I am trying to understand what tensor products are, but one particular thing confuses me slightly. For $V$ a vector space over a field $\mathbb{k}$, why do we have that $V \otimes \mathbb{k} \cong V$?

The explanation the book I'm using gives is the following: "There is also a special tensor product with zero factors. By definition this is the universal linear function in no variables. This is $\mathbb{k}$ itself, so by the rules above we get canonical identifications $V \otimes \mathbb{k} \cong V \cong \mathbb{k} \otimes V$". I don't quite understand the "by definition" part and everything that follows.

Instead, I have tried to prove this directly by constructing an isomorphism $V \rightarrow V \otimes \mathbb{k}$, but nothing came out of it. Is there a better explanation?

  • $\begingroup$ One possible definition of a tensor product is to define $V_1\otimes\ldots\otimes V_k$ as the space of multilinear functions from $V_1^*\times \ldots V_k^*$ to the base field. Then $0$-tensors are, by definition, "constants", in other words, "linear function in no variables" -- that is just the field $k$ itself. $\endgroup$ – Peter Franek Jun 2 '15 at 11:55
  • $\begingroup$ Thanks! I have not yet studied dual spaces so I think of tensor product mainly in terms of their universal property, but I'll come back to your comment. $\endgroup$ – Vitaly B Jun 2 '15 at 12:12
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    $\begingroup$ @PeterFranek, that only works if $V$ is assumed finite-dimensional. $\endgroup$ – goblin Jun 2 '15 at 13:17

One isomorphism is $v \mapsto v \otimes 1$. I think you'll find it's not too hard to prove that map is surjective. Injective might be a little trickier.

I, too, don't understand the notion of a "universal linear function in no variables", but I can think of $\mathbb{k}$ as a 1-dim'l vector space over $\mathbb{k}$ (with basis "1"), and then you have a tensor product of two spaces, for which a basis is given by $e_i \otimes f_j$, where the $e$s and $f$s form bases for the factor spaces. So a basis for the right hand side is $\{b_i \otimes 1 \mid i = 1, \ldots, n\}$, where the $b$s form a basis of $V$.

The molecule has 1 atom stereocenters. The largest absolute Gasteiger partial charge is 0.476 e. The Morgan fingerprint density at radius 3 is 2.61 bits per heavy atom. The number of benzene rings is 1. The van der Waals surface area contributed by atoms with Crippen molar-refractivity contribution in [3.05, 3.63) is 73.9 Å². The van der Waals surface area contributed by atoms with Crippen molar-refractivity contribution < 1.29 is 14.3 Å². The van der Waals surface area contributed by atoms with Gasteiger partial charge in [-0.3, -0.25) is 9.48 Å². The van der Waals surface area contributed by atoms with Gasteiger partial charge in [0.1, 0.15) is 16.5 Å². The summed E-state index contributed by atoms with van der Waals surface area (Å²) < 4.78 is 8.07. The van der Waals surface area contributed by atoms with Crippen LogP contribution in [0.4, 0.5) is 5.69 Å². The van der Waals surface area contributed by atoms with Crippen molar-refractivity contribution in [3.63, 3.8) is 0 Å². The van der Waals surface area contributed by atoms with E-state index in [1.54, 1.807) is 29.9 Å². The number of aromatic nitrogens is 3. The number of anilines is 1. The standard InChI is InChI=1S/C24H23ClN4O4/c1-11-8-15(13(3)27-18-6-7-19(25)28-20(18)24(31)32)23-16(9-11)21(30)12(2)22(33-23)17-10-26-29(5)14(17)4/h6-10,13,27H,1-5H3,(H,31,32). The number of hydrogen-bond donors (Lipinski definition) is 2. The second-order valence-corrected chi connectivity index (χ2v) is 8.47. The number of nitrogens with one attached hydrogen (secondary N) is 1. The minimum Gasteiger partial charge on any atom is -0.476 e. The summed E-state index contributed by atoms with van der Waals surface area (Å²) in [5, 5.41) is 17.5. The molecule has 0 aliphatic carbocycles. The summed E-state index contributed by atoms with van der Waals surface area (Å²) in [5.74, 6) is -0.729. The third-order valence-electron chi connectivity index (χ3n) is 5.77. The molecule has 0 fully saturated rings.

Added as clarification

OP asks how to prove $v \mapsto v \otimes 1$ is injective.

One of the fundamental properties of the tensor product is that for any bilinear map $F: V \times W \to Y$ (where $V, W, Y$ are vector spaces), there's a linear map $G: V \otimes W \to Y$ with the property that $$ G(x \otimes y) = F(x, y). $$ If we define $i: V \times W \to V \otimes W$, then this can be stated as $$ G \circ i = F, $$ which may or may not be clearer. And this correspondence is an isomorphism: for every linear map on $V \otimes W$, there's a corresponding bilinear map on $V \times W$.

Anyhow, assuming you've seen that theorem, let's look at $V \otimes \mathbb{k}$. I'm going to define a linear map on this space, namely $$ P : V \otimes \mathbb{k} \to V : v \otimes c \mapsto cv. $$ (I've chosen "$P$" here to denote "product" :).)

You might say "But hoe do I know that every element of $V V \otimes \mathbb{k}$ has the form $v \otimes c$ rather than being some sum of things like this? Answer: anything more complex can be simplified, like this: \begin{align} v_1 \otimes 3 + v_2 \otimes 2 &= 3 (v_1 \otimes 1) + 2(v_2 \otimes 1)\\ &= (3 v_1) \otimes 1 + (2v_2) \otimes 1\\ &= (3 v_1 + 2v_2) \otimes 1. \end{align}

OK. Let's call the original alleged isomorphism $v \mapsto v \otimes 1$ by the name $f$. Now look at $P \circ f$. I claim it's the identity, which is pretty clear by inspection.

But that means that $f$ must be injective! (If not, then $P \circ f$ could not be injective, and hence would not be an isomorphism.)

  • $\begingroup$ This is very helpful, thanks! A follow-up question is how would one show injectivity of the $v \mapsto v \otimes 1$? As far as I understand, one would need to show that the kernel consists of just ${0}$ so the only case in which $v \otimes 1 = 0 \otimes 1$ is if $v = 0$. This seems true, but tensor product feel unintuitive for me. $\endgroup$ – Vitaly B Jun 2 '15 at 12:09
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    $\begingroup$ See "added clarification." Sorry it's so long. Like Pascal, I lacked the time to make it shorter. $\endgroup$ – John Hughes Jun 2 '15 at 13:15

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